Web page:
Sound - By Bella Bathurst
'Imagine London turned down. Cut out the traffic. Cut the trees and the pigeons. Cut the leaf-blower, the trains, the smoothing rain. Cut the air brakes, the scaffolders, the click of heels. Cut the beep of a reversing truck or the bang of its shattered back. Cut music. Cut conversation. Cut the whole lot. Or rather, take it all down by about 80 per cent. Remove half the sense and flatten the rest. Leave what remains as a disconnected sequence of hisses and sibilants. The edges of sound are still there but the sense in its centre has gone. I can still feel the vibration of the bus and the windows shaking slightly as it stands. I can't hear London breathing anymore. Perhaps it's dead.'
Author: Bella Bathurst
In 1997, Bella Bathurst began to go deaf. Within a few months, she had lost half her hearing, and the rest was slipping away. She wasn't just missing punchlines, she was missing most of the conversation - and all of the jokes. For the next twelve years, deafness shaped her life, until, in 2009, everything changed again.
Sound draws on this extraordinary experience, exploring what it is like to lose your hearing and - as Bella eventually did - to get it back, and what that teaches you about listening and silence, music and noise. She investigates the science behind deafness, hearing loss among musicians, soldiers and factory workers, sign language, and what the Deaf know about these subjects that the hearing don't.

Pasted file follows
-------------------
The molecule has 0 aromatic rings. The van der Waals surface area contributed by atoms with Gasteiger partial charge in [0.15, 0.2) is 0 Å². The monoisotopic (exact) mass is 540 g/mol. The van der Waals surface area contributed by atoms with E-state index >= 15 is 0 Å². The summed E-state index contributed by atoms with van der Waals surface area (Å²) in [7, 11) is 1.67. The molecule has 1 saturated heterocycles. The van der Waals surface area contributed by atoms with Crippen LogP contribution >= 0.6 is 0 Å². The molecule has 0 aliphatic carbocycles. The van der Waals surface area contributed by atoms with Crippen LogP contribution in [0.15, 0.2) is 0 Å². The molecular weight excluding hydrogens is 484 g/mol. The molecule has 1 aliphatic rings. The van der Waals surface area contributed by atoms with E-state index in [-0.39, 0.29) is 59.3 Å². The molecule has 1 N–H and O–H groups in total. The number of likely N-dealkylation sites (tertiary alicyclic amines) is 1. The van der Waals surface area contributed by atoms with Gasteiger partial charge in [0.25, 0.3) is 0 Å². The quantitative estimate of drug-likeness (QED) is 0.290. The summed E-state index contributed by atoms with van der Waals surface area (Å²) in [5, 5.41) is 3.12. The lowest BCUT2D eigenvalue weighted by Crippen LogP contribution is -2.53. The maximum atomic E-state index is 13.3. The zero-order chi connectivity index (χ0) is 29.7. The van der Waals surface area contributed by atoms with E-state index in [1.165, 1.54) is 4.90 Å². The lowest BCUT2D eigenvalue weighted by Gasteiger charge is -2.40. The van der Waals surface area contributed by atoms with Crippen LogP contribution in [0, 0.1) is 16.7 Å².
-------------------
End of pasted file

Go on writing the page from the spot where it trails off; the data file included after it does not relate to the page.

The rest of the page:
If sight gives us the world, then hearing - or our ability to listen- gives us each other. But, as this smart, funny and profoundly honest examination reveals, our relationship with sound is both personal and far, far more complex than we might expect.
About the Author
Bella Bathurst is a writer and photojournalist. Her books include The Lighthouse Stevensons, which won the Somerset Maugham Award; The Wreckers, which became a BBC Timewatch documentary; and The Bicycle Book, which was shortlisted for the William Hill Sports Book of the Year.
Publisher: Welcome Collection
Fascinating book of Bella Bathgate's unique experience, which nevertheless will strike many chords with anyone living with hearing loss. A personal story interspersed with lots of well researched, highly accessible facts on hearing related topics. I particularly enjoyed the parts about acoustics. A book to read, enjoy, learn from, then dip in to again and again."